There’s some satisfying symmetry to reviewing a gender-bent, acid trip of a reworked classic and absolutely hating every second of it (see my review for Pussy, King of Pirates from earlier in the year) and reviewing a gender-bent, acid trip of a reworked classic and absolutely loving it (see my review of ODY-C, right here!).
First off, the coloring and the artwork are dazzling and delightful. There is a full page panel of Zeus, in all her glory (oh, yeah, small plot detail, Zeus eradicates men from this whole psychedelic sci fi realm), squeezes her father, Chronos, in her thunder thighs and rips his head off. I want this scene wallpapered on at least five walls in my house.
For all the plot, of lack thereof, that was in Pussy, King of Pirates, that washed over me and only left me with squelching shoes and socks, I eagerly boarded ODY-C’s boat to Crazy Town via the tunnel scene in Willy Wonka and the Chocolate Factory. From planet to crazy, Sextillion from Saga planet, I will gladly buckle up for this outer space ancient Greece fantasy.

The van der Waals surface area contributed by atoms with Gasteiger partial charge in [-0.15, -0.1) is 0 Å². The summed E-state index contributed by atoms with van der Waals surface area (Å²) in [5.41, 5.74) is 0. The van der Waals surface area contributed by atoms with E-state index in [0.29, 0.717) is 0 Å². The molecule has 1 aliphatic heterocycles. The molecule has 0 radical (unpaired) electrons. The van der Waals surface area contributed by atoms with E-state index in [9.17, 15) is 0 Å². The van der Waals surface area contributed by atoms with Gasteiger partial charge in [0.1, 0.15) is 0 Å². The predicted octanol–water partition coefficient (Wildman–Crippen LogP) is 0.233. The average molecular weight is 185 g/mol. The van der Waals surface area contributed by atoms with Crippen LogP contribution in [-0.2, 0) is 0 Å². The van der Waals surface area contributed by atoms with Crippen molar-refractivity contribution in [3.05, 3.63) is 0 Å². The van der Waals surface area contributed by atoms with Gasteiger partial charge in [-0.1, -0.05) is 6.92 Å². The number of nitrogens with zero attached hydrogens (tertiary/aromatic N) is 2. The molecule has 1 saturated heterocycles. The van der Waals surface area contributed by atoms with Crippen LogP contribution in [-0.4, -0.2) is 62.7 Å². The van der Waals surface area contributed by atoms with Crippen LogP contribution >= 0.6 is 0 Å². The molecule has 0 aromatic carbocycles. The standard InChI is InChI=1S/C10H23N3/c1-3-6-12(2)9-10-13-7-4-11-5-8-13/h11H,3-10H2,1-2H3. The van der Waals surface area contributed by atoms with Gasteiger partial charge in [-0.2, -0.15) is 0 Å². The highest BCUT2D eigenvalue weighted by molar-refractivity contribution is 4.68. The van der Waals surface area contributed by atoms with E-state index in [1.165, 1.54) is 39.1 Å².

There’s so much gender philosophy and symbolism to unpack, probably more than I’m willing to dig into. I mean, in ODY-C, the Greek pantheon could all be fierce contenders on RuPaul’s Drag Race. Hera sports a beard giving us Mathu Andersen realness. Zeus is the love child of Willam and Latrice Royale that the world needs. Dionysus is like a Raja or Sharon Needles ensemble come to life.
Oh, and there’s also a fun drinking game I invented for the read, if you are interested in consuming your weight in alcohol. One drink every time the illustrator managed to turn something into a sex organ lookalike. Chug when you get to the penis shaped battering ram. Normally I find art like this to be erring on the side of the try-hard provocation, but here, it manages to pull off a pretty cheeky and entertainingly naughty game of I-Spy.